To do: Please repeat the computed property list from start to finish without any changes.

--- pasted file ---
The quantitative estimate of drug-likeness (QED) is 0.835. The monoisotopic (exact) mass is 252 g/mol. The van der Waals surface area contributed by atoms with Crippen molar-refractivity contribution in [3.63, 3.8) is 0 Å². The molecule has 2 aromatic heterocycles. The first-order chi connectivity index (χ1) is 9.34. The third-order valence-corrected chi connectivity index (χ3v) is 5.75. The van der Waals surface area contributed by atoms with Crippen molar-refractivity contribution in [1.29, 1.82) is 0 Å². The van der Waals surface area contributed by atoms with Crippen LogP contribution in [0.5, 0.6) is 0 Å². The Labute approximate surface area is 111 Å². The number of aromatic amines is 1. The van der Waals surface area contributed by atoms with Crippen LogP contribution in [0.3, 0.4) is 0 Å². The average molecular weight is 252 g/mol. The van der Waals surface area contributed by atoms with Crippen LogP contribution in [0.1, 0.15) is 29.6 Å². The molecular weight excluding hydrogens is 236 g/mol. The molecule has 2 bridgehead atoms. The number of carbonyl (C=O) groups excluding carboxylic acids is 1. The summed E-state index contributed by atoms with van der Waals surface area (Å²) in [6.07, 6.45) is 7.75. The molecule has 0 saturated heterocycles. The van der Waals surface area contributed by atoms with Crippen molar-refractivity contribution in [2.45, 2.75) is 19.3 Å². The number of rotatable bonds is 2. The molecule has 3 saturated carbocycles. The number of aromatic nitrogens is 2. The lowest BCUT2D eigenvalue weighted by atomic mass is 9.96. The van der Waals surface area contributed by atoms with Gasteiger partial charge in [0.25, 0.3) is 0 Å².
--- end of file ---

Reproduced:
The quantitative estimate of drug-likeness (QED) is 0.835. The monoisotopic (exact) mass is 252 g/mol. The van der Waals surface area contributed by atoms with Crippen molar-refractivity contribution in [3.63, 3.8) is 0 Å². The molecule has 2 aromatic heterocycles. The first-order chi connectivity index (χ1) is 9.34. The third-order valence-corrected chi connectivity index (χ3v) is 5.75. The van der Waals surface area contributed by atoms with Crippen molar-refractivity contribution in [1.29, 1.82) is 0 Å². The van der Waals surface area contributed by atoms with Crippen LogP contribution in [0.5, 0.6) is 0 Å². The Labute approximate surface area is 111 Å². The number of aromatic amines is 1. The van der Waals surface area contributed by atoms with Crippen LogP contribution in [0.3, 0.4) is 0 Å². The average molecular weight is 252 g/mol. The van der Waals surface area contributed by atoms with Crippen LogP contribution in [0.1, 0.15) is 29.6 Å². The molecular weight excluding hydrogens is 236 g/mol. The molecule has 2 bridgehead atoms. The number of carbonyl (C=O) groups excluding carboxylic acids is 1. The summed E-state index contributed by atoms with van der Waals surface area (Å²) in [6.07, 6.45) is 7.75. The molecule has 0 saturated heterocycles. The van der Waals surface area contributed by atoms with Crippen molar-refractivity contribution in [2.45, 2.75) is 19.3 Å². The number of rotatable bonds is 2. The molecule has 3 saturated carbocycles. The number of aromatic nitrogens is 2. The lowest BCUT2D eigenvalue weighted by atomic mass is 9.96. The van der Waals surface area contributed by atoms with Gasteiger partial charge in [0.25, 0.3) is 0 Å².